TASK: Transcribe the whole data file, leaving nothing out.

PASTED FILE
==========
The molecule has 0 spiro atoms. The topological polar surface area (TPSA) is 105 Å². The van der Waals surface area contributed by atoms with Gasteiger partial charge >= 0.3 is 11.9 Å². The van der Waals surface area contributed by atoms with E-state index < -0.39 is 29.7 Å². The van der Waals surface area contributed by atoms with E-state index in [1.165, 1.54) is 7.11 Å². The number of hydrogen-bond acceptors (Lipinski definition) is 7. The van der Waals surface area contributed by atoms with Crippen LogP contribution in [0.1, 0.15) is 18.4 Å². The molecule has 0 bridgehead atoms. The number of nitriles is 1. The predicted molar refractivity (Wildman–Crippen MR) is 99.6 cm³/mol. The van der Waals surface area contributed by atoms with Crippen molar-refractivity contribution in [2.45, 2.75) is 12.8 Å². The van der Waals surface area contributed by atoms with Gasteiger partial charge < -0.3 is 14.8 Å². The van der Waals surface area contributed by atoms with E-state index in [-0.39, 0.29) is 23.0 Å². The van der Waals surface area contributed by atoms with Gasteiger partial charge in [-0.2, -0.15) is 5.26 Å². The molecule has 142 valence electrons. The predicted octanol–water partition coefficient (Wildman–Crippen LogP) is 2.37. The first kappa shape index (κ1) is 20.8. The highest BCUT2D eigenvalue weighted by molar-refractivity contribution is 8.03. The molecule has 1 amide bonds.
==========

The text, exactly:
The molecule has 0 spiro atoms. The topological polar surface area (TPSA) is 105 Å². The van der Waals surface area contributed by atoms with Gasteiger partial charge >= 0.3 is 11.9 Å². The van der Waals surface area contributed by atoms with E-state index < -0.39 is 29.7 Å². The van der Waals surface area contributed by atoms with E-state index in [1.165, 1.54) is 7.11 Å². The number of hydrogen-bond acceptors (Lipinski definition) is 7. The van der Waals surface area contributed by atoms with Crippen LogP contribution in [0.1, 0.15) is 18.4 Å². The molecule has 0 bridgehead atoms. The number of nitriles is 1. The predicted molar refractivity (Wildman–Crippen MR) is 99.6 cm³/mol. The van der Waals surface area contributed by atoms with Crippen molar-refractivity contribution in [2.45, 2.75) is 12.8 Å². The van der Waals surface area contributed by atoms with Gasteiger partial charge < -0.3 is 14.8 Å². The van der Waals surface area contributed by atoms with E-state index in [-0.39, 0.29) is 23.0 Å². The van der Waals surface area contributed by atoms with Gasteiger partial charge in [-0.2, -0.15) is 5.26 Å². The molecule has 142 valence electrons. The predicted octanol–water partition coefficient (Wildman–Crippen LogP) is 2.37. The first kappa shape index (κ1) is 20.8. The highest BCUT2D eigenvalue weighted by molar-refractivity contribution is 8.03. The molecule has 1 amide bonds.